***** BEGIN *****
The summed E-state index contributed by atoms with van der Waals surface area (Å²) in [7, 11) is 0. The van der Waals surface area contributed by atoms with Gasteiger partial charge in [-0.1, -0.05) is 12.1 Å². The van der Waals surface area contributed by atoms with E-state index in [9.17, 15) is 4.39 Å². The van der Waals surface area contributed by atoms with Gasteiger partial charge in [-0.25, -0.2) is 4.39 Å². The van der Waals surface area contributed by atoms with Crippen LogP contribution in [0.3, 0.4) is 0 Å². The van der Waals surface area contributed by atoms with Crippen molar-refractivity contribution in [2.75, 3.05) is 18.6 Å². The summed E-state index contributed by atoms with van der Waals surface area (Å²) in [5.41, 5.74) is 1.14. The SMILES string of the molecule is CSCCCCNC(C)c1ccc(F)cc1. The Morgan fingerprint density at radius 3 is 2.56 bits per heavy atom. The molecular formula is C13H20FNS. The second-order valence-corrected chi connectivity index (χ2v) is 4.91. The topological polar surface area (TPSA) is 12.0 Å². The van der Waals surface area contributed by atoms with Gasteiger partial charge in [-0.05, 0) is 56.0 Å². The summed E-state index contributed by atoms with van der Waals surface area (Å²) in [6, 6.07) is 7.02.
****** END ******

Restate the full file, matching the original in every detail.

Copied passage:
The summed E-state index contributed by atoms with van der Waals surface area (Å²) in [7, 11) is 0. The van der Waals surface area contributed by atoms with Gasteiger partial charge in [-0.1, -0.05) is 12.1 Å². The van der Waals surface area contributed by atoms with E-state index in [9.17, 15) is 4.39 Å². The van der Waals surface area contributed by atoms with Gasteiger partial charge in [-0.25, -0.2) is 4.39 Å². The van der Waals surface area contributed by atoms with Crippen LogP contribution in [0.3, 0.4) is 0 Å². The van der Waals surface area contributed by atoms with Crippen molar-refractivity contribution in [2.75, 3.05) is 18.6 Å². The summed E-state index contributed by atoms with van der Waals surface area (Å²) in [5.41, 5.74) is 1.14. The SMILES string of the molecule is CSCCCCNC(C)c1ccc(F)cc1. The Morgan fingerprint density at radius 3 is 2.56 bits per heavy atom. The molecular formula is C13H20FNS. The second-order valence-corrected chi connectivity index (χ2v) is 4.91. The topological polar surface area (TPSA) is 12.0 Å². The van der Waals surface area contributed by atoms with Gasteiger partial charge in [-0.05, 0) is 56.0 Å². The summed E-state index contributed by atoms with van der Waals surface area (Å²) in [6, 6.07) is 7.02.